Using administrative data from Norway, we examine the extent to which family doctors influence their clients' propensity to claim sick-pay. The analysis exploits exogenous switches of family doctors occurring when physicians quit, retire, or for other reasons sell their patient lists. We find that family doctors have significant influence on their clients' absence behavior, particularly on absence duration. Their influence is stronger in geographical areas with weaker competition between physicians. We conclude that it is possible for family doctors to contain sick-pay expenditures to some extent, and that there is a considerable variation in the way they perform this task.
Providing every patient with a personal primary care physician or, from the physician's perspective, establishing a stable roster or list of patients is currently being actively debated in Canada. Norway's system of primary care medicine, similar to Canada's, faces many of the same problems. In 1992 a trial rostering system with blended funding (capitation, fee-for-service and user fees) was established in 4 Norwegian municipalities. After 3 years of close monitoring, the results of system evaluations have attracted strong interest. This article reports on the benefits and problems encountered with the new rostering system in Norway. If Canada is moving in the same direction, some of the lessons learned may be helpful.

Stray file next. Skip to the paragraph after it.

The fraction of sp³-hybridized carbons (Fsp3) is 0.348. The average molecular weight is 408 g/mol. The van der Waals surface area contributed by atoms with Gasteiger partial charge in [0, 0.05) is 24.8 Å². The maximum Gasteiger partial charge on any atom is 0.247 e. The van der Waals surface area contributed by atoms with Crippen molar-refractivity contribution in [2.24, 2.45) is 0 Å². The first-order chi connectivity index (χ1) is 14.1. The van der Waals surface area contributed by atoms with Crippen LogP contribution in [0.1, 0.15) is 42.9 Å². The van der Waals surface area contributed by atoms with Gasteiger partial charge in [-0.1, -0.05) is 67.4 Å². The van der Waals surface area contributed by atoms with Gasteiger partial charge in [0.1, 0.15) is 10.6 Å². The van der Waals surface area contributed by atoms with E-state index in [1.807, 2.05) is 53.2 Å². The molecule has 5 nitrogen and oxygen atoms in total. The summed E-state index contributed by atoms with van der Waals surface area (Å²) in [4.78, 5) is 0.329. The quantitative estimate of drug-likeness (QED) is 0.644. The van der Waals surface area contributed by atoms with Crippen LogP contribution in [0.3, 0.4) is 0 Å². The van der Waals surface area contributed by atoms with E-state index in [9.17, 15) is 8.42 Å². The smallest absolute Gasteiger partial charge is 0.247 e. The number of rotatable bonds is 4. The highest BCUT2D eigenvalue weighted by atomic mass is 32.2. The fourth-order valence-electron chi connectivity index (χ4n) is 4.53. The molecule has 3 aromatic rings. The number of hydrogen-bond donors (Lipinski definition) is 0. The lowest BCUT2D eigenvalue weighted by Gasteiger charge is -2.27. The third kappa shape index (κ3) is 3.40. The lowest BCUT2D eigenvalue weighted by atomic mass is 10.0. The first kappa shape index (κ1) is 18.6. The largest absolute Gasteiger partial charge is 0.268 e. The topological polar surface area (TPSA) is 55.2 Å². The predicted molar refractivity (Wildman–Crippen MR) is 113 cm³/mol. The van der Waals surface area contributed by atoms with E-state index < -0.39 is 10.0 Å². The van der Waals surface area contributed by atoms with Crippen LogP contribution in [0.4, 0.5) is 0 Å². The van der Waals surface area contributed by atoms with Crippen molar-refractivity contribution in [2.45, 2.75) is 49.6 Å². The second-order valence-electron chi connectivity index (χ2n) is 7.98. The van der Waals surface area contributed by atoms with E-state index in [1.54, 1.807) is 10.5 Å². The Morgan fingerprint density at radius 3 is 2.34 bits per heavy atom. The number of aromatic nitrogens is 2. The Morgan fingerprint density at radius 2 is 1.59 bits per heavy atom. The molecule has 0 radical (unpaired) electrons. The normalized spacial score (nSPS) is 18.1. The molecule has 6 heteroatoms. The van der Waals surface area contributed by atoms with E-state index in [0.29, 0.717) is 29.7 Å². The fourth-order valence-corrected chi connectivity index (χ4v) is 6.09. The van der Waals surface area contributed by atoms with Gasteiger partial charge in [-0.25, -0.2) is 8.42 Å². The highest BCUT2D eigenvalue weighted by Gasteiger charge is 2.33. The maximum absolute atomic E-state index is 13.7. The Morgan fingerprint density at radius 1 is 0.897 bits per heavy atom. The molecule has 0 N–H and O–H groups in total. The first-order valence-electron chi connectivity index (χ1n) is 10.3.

Comment In: CMAJ. 1997 Oct 1;157(7):872, 8749327790